Polycystic ovarian syndrome (PCOS) is one of the most common causes of infertility in women, affecting approximately 5% of the female population. This complex disorder of the endocrine system develops when either high levels of insulin are present in the blood, or excessive amounts of LH are released from the pituitary gland thus stimulating the ovaries to produce excessive levels of androgens (male hormones). Because of this ovarian dysfunction, follicular development becomes arrested at an early stage, producing ovulatory disturbance and the characteristic appearance of multiple ovarian cysts (immature follicles) on ultrasound. PCOS is strongly correlated with diabetes, insulin resistance, and obesity, although its cause is not definitely known. PCOS is defined by the Rotterdam criteria as presenting with two out of the three following; polycystic ovaries on ultrasound, excessive androgenic hormones, and anovulation or oligoovulation (irregular or absent ovulation).
Chinese Medicine treatment of PCOS
In the 1990s a European study was conducted on anovulatory women with PCOS. The results indicated that the use of electro-acupuncture was effective in restoring ovulation in 33% of the test subjects. This study also showed an improvement in many of the endocrine indicators of PCOS, including follicle size, luteinizing hormone (LH), follicle-stimulating hormone (FSH), and mean testosterone levels.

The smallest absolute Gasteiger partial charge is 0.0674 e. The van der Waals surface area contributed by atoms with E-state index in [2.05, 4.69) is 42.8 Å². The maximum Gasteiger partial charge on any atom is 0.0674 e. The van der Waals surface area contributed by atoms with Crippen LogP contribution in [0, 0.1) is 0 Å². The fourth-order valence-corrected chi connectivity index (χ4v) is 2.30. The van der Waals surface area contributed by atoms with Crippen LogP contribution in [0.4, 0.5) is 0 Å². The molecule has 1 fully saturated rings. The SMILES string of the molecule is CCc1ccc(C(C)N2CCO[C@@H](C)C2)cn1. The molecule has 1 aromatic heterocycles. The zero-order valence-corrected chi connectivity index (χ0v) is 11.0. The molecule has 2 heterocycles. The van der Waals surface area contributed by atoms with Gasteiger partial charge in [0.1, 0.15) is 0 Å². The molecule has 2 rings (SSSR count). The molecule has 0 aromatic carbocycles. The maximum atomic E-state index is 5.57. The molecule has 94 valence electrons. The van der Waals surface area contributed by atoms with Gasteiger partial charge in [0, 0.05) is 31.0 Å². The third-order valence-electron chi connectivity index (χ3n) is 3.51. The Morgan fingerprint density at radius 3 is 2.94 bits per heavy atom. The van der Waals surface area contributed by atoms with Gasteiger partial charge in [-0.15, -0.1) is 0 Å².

Chinese medicine, acupuncture, herbs, dietary and nutritional therapy, and reproductive organ massage are effective in managing the complex pattern of symptoms found in PCOS and slowing the progression of the disorder. By promoting optimal functioning of the endocrine and reproductive systems, fertility is restored for women who wish to become pregnant. There are a number of different treatment options that are prescribed depending on the specific presentation involved for each patient:
Acupuncture can be used to stimulate ovulation and regulate the menstrual cycle as well as improve fertility and regulate blood flow to the ovaries thus improving egg quality and follicle size. Due to acupuncture’s effect on the endocrine system, it can also be used to help normalize the hormonal disorder present in PCOS.
Herbal formulas are prescribed to help the body regulate overall hormone levels, including insulin, testosterone, estrogen, progesterone, LH and FSH. When started early they may slow the progression of the disorder. Anti-inflammatory herbs are often used, since PCOS has a strong inflammatory component.
Massage and physical therapy can prevent and attempt to correct the waxy capsule formed around the ovaries in PCOS. It is also useful to increase blood flow to the reproductive system.